E-Verify/guest worker amendment left out

House Republicans spent part of Tuesday discussing whether to add an amendment negotiators drafted over the weekend marrying a provision to require employers to use the E-Verify database to check the legal status of their employees with the creation of a guest-worker visa program for agriculture and other industries where labor is in short supply.

Denham and several other GOP lawmakers said Tuesday morning it would be added only if it moved the number of “yes” votes for the bill to 215, the threshold needed for passage if all members participate in the vote.

Ultimately, the call was made not to add the amendment after Denham and others checked with members and realized it wasn’t enough to secure the bill’s passage.

Denham expressed frustration that conservatives who requested the addition of E-Verify to the bill couldn’t get to “yes.”

Republican Study Committee Chairman Mark Walker and Freedom Caucus Chairman Mark Meadows, both of North Carolina, had said the amendment would’ve moved some conservatives from their caucuses to “yes.” But the changes also would’ve repelled some moderates. 

“Think of it as a teeter-totter or seesaw,” Walker said. “Every time you kind of put people on one side it kind of pushed people on the other.”

The Dreamers’ parents matter also would have had a seesaw effect. 

Some members who were sitting on the fence were looking for President Donald Trump to weigh in more forcefully in support of the bill, Walker said.

The president has privately told House Republicans he supports the compromise bill but publicly has questioned why they’re bothering with the effort given that Senate Democrats will block the bill in the other chamber.

“It squarely falls on the White House,” New York Rep. John Faso said of the bill’s expected failure. “They have sent mixed messages and have scared a number of people away who should be supporting this.”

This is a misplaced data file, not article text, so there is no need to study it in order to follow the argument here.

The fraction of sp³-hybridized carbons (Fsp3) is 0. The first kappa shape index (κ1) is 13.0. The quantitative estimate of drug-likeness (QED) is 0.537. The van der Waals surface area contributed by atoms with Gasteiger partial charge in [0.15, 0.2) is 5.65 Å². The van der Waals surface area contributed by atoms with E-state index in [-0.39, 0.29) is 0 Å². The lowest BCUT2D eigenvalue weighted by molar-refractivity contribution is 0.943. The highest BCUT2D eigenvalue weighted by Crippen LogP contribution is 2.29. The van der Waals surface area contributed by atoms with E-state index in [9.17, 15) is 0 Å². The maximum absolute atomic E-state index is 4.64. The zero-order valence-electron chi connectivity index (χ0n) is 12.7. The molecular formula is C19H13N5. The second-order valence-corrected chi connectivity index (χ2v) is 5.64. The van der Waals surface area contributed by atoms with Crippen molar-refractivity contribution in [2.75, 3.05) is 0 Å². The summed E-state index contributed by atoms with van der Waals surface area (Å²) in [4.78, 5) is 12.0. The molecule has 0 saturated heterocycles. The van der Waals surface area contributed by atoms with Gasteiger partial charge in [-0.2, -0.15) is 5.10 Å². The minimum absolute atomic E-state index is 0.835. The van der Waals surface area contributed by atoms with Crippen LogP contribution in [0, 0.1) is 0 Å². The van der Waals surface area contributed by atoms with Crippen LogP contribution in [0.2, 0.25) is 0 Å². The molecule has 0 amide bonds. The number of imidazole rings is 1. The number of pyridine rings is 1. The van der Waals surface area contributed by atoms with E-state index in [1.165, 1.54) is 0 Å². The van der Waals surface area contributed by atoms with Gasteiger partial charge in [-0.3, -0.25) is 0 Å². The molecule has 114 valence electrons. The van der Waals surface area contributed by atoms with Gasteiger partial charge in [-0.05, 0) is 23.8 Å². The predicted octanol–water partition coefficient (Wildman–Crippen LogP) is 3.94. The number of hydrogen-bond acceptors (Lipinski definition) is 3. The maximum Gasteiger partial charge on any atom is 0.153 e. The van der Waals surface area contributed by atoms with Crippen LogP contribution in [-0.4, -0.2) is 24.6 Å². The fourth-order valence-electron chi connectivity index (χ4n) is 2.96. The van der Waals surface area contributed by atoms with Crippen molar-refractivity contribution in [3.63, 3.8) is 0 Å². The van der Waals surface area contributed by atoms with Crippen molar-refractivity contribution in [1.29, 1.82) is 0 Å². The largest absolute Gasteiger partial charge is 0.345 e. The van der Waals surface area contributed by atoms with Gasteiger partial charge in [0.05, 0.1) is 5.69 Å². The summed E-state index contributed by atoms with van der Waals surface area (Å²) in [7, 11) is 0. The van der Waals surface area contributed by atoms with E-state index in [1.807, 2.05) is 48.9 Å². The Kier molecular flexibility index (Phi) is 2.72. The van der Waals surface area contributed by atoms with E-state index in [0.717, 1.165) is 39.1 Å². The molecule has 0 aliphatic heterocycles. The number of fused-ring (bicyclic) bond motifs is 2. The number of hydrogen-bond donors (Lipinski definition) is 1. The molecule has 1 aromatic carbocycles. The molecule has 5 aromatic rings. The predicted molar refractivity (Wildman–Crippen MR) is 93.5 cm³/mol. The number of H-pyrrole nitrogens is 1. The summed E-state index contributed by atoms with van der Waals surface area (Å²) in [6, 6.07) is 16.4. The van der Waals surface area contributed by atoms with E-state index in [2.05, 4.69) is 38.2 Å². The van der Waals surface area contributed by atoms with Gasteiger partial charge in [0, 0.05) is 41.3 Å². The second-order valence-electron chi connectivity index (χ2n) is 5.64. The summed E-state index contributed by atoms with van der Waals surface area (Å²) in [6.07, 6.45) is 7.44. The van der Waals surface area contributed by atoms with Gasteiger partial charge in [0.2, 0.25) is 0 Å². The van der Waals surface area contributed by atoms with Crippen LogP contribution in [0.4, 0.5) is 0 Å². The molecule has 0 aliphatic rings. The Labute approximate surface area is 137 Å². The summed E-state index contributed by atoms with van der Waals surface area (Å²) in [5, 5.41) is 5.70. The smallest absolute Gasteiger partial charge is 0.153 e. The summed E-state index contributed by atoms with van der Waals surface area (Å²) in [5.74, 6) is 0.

Moderates frustrated

Moderates have already begun to blame the expected failure on conservatives unwillingness to get to “yes.”

“All the many additions they put into the bill, they can’t support those?” Denham scoffed.

Florida Rep. Carlos Curbelo, another moderate negotiator, confirmed member accounts of a Thursday GOP conference meeting where he talked about how far moderates had moved and said supporting the compromise bill is a tough vote for him personally and politically.

“For me, having the House act on immigration, meaning getting a bill out that’s workable, is a major priority,” Curbelo told reporters Tuesday. “And that’s why I’ve been at the negotiating table, because we need the House to act. If the House doesn’t act on immigration, it’s just not going to happen.”

Katko was also annoyed that conservatives continued to raise objections to the bill after securing so many things they wanted.

“Where it started from and it where it is now, this bill is more conservative than Goodlatte 1,” he said, referring to another bill also authored by Judiciary Chairman Robert W. Goodlatte that the House rejected last week. Republicans have sometimes referred to the compromise bill as Goodlatte 2.

Unlike the rejected Goodlatte bill that only authorizes funding for Trump’s border wall, the compromise bill provides advanced appropriations for it. Moderates were even open to the amendment on E-Verify and guest workers — issues that were both addressed in the original Goodlatte bill — to gin up support for the compromise.

Conservatives like Walker and Freedom Caucus leader Jim Jordan said they were happy to continue negotiations but suggested working off the original Goodlatte bill since it got 193 votes — just 22 shy of passage.

“This is what I told our members of the Freedom Caucus: The whole dynamic changed when we saw what happened last Thursday,” Jordan said of the higher than expected support for the original Goodlatte bill.

But moderates, most of whom voted against that measure, don’t see returning to it.

“At the end of the day it is very clear that Republicans cannot pass an immigration bill,” Denham said. “And it was very clear that in 2010 Democrats with 260 members couldn’t pass a clean Dream Act when 38 of the Democrats voted against it. And so I think it’s a very clear message that Republicans and Democrats need to work together on an American solution. That’s the only way this is going to get done.” 

Moderates have continuously left open the possibility of starting another discharge petition to force the House to vote on a bipartisan product.

Asked about that Tuesday, Katko repeated what he, Denham and Curbelo have been saying for weeks: “All options are on the table.”